Here’s the First Rendering of the 7-Story New Museum Annex on the Bowery
For the New Museum, some headlines unrelated to the staff union. Indeed, the art hub on the Bowery yesterday announced the design of a new sidecar building on the property it acquired a decade ago.
Designed by OMA/Shohei Shigematsu and Rem Koolhaas, the development at 231 Bowery is eleven years in the making. The New Museum, which moved to the Bowery in 2007, acquired the adjacent building just a year later to provide additional office and exhibition space.
The art gallery first announced plans to redevelop 231 Bowery back in October 2017. Two years later, Department of Buildings issued permits this April to construct the new seven-story replacement. (The two Museum lots were previously merged.) The project is to add roughly 40,000 square-feet to the institution at a cost of $37.9 million, and will boast an expanded lobby/bookstore, 80-seat restaurant, and space for public programming.
Goodbye brick, hello glass.
More details from the media mailer:
The OMA design improves vertical circulation with the addition of an atrium stair, which will offer views of the surrounding neighborhood. The stair and new entry align to the terminus of Prince Street, opening up the Museum to the city. The new building will also provide three additional elevators (two of which are dedicated to galleries) and more public spaces and services, including an expanded lobby and bookstore, an upper level forum for education and public programs connecting to the existing Sky Room, and a new 80-seat restaurant. The OMA building also provides space for a more efficient organization of vital back of house, storage, and office space.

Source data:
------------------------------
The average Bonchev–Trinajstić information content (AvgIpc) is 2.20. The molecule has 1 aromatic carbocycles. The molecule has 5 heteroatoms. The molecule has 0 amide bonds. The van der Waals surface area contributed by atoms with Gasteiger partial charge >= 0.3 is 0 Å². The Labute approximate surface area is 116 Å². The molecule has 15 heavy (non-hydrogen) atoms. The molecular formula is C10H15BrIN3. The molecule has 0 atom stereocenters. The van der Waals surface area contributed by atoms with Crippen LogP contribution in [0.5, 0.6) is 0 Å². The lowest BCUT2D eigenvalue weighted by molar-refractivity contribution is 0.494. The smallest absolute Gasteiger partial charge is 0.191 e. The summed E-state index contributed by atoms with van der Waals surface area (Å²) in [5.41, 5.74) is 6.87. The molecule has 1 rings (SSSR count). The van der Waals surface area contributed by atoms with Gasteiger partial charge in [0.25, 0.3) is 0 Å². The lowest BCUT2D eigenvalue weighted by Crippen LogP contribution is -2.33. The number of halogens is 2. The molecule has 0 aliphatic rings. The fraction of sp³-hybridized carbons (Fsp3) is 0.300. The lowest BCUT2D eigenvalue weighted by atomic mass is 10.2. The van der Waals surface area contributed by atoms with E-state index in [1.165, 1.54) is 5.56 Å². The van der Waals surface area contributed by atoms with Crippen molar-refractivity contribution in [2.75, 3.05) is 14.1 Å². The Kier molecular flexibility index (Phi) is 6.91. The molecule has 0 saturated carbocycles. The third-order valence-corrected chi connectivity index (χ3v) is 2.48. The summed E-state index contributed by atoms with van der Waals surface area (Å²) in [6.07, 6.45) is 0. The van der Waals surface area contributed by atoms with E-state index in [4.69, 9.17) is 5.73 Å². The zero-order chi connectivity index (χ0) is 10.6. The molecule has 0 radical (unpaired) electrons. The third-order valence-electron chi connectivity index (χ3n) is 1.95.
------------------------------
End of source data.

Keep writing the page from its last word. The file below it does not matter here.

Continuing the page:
Adding a total of 10,096 sq. feet of exhibition space, the new galleries in the OMA building will connect with the SANAA building’s galleries on three levels (second, third, and fourth floors), with the ceiling heights aligning on each floor, doubling space for exhibitions and seamless horizontal connectivity between the buildings. The expanded spaces can be used singularly across the floor-plate to host larger exhibitions, or separately for diversity and curatorial freedom. The organization of new galleries and program spaces will support a stronger integration between exhibition programs and education, research, and residencies, that will help expand the Museum’s audiences.
All this boasting about its fundraising goals, it’s no wonder their workforce voted to unionize.